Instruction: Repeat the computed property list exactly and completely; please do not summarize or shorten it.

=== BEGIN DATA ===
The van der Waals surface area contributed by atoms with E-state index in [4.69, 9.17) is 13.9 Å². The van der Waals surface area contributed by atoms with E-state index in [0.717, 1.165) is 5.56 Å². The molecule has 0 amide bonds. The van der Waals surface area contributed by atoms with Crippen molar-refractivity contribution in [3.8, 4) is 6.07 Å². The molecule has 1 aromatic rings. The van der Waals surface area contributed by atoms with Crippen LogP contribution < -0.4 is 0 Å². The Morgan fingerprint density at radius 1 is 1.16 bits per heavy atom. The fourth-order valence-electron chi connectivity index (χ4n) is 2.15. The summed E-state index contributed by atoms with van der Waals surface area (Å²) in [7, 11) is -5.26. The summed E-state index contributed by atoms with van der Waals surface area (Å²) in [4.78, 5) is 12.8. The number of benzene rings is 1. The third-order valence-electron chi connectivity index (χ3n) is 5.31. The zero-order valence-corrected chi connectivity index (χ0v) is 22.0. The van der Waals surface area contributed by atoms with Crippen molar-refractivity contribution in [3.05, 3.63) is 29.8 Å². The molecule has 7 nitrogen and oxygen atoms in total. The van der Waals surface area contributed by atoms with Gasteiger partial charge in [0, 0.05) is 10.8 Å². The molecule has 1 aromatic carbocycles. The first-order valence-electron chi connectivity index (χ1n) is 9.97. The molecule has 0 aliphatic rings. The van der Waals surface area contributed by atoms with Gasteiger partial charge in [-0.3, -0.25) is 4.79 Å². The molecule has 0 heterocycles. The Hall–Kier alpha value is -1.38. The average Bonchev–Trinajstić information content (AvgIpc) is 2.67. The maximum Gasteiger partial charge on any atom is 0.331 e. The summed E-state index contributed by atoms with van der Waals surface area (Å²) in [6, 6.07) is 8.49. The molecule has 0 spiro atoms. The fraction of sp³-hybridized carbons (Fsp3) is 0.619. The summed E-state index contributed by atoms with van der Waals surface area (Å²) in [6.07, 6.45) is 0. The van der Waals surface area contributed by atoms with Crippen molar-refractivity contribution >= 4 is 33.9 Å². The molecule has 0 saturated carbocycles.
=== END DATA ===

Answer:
The van der Waals surface area contributed by atoms with E-state index in [4.69, 9.17) is 13.9 Å². The van der Waals surface area contributed by atoms with E-state index in [0.717, 1.165) is 5.56 Å². The molecule has 0 amide bonds. The van der Waals surface area contributed by atoms with Crippen molar-refractivity contribution in [3.8, 4) is 6.07 Å². The molecule has 1 aromatic rings. The van der Waals surface area contributed by atoms with Crippen LogP contribution < -0.4 is 0 Å². The Morgan fingerprint density at radius 1 is 1.16 bits per heavy atom. The fourth-order valence-electron chi connectivity index (χ4n) is 2.15. The summed E-state index contributed by atoms with van der Waals surface area (Å²) in [7, 11) is -5.26. The summed E-state index contributed by atoms with van der Waals surface area (Å²) in [4.78, 5) is 12.8. The number of benzene rings is 1. The third-order valence-electron chi connectivity index (χ3n) is 5.31. The zero-order valence-corrected chi connectivity index (χ0v) is 22.0. The van der Waals surface area contributed by atoms with Crippen molar-refractivity contribution in [3.05, 3.63) is 29.8 Å². The molecule has 7 nitrogen and oxygen atoms in total. The van der Waals surface area contributed by atoms with Gasteiger partial charge in [0, 0.05) is 10.8 Å². The molecule has 1 aromatic carbocycles. The first-order valence-electron chi connectivity index (χ1n) is 9.97. The molecule has 0 aliphatic rings. The van der Waals surface area contributed by atoms with Gasteiger partial charge in [-0.3, -0.25) is 4.79 Å². The molecule has 0 heterocycles. The Hall–Kier alpha value is -1.38. The average Bonchev–Trinajstić information content (AvgIpc) is 2.67. The maximum Gasteiger partial charge on any atom is 0.331 e. The summed E-state index contributed by atoms with van der Waals surface area (Å²) in [6, 6.07) is 8.49. The molecule has 0 spiro atoms. The fraction of sp³-hybridized carbons (Fsp3) is 0.619. The summed E-state index contributed by atoms with van der Waals surface area (Å²) in [6.07, 6.45) is 0. The van der Waals surface area contributed by atoms with Crippen molar-refractivity contribution >= 4 is 33.9 Å². The molecule has 0 saturated carbocycles.